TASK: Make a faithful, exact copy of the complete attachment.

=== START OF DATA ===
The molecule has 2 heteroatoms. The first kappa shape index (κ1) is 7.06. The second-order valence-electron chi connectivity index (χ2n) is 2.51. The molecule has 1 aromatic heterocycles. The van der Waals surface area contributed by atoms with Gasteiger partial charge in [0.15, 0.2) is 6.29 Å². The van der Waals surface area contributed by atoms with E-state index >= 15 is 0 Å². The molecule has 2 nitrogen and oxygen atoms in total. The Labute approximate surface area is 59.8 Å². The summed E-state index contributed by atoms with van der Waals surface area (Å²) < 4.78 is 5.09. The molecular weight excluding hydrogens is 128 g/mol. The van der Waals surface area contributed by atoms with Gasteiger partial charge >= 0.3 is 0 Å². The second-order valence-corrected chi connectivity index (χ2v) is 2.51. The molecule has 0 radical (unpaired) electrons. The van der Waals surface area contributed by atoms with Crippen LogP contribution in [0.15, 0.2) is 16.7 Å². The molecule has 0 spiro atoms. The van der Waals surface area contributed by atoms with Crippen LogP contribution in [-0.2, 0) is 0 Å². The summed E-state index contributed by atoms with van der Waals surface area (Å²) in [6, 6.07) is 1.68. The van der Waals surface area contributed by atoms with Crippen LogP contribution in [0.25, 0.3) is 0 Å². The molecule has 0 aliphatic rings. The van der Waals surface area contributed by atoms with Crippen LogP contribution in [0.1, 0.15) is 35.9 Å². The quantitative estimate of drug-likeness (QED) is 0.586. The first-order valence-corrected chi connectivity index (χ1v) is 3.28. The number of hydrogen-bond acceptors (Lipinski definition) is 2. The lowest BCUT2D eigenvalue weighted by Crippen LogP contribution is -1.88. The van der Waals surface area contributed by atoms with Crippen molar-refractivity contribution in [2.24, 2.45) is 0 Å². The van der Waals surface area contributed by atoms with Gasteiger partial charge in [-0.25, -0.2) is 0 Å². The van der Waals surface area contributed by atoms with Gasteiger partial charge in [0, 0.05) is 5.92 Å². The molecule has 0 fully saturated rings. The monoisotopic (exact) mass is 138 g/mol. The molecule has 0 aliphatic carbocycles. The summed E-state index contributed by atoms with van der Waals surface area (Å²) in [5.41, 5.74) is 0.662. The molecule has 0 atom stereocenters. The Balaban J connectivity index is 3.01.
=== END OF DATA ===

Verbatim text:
The molecule has 2 heteroatoms. The first kappa shape index (κ1) is 7.06. The second-order valence-electron chi connectivity index (χ2n) is 2.51. The molecule has 1 aromatic heterocycles. The van der Waals surface area contributed by atoms with Gasteiger partial charge in [0.15, 0.2) is 6.29 Å². The van der Waals surface area contributed by atoms with E-state index >= 15 is 0 Å². The molecule has 2 nitrogen and oxygen atoms in total. The Labute approximate surface area is 59.8 Å². The summed E-state index contributed by atoms with van der Waals surface area (Å²) < 4.78 is 5.09. The molecular weight excluding hydrogens is 128 g/mol. The van der Waals surface area contributed by atoms with Gasteiger partial charge >= 0.3 is 0 Å². The second-order valence-corrected chi connectivity index (χ2v) is 2.51. The molecule has 0 radical (unpaired) electrons. The van der Waals surface area contributed by atoms with Crippen LogP contribution in [0.15, 0.2) is 16.7 Å². The molecule has 0 spiro atoms. The van der Waals surface area contributed by atoms with Crippen LogP contribution in [-0.2, 0) is 0 Å². The summed E-state index contributed by atoms with van der Waals surface area (Å²) in [6, 6.07) is 1.68. The van der Waals surface area contributed by atoms with Crippen LogP contribution in [0.25, 0.3) is 0 Å². The molecule has 0 aliphatic rings. The van der Waals surface area contributed by atoms with Crippen LogP contribution in [0.1, 0.15) is 35.9 Å². The quantitative estimate of drug-likeness (QED) is 0.586. The first-order valence-corrected chi connectivity index (χ1v) is 3.28. The number of hydrogen-bond acceptors (Lipinski definition) is 2. The lowest BCUT2D eigenvalue weighted by Crippen LogP contribution is -1.88. The van der Waals surface area contributed by atoms with Crippen molar-refractivity contribution in [2.24, 2.45) is 0 Å². The van der Waals surface area contributed by atoms with Gasteiger partial charge in [-0.25, -0.2) is 0 Å². The van der Waals surface area contributed by atoms with Gasteiger partial charge in [0, 0.05) is 5.92 Å². The molecule has 0 fully saturated rings. The monoisotopic (exact) mass is 138 g/mol. The molecule has 0 aliphatic carbocycles. The summed E-state index contributed by atoms with van der Waals surface area (Å²) in [5.41, 5.74) is 0.662. The molecule has 0 atom stereocenters. The Balaban J connectivity index is 3.01.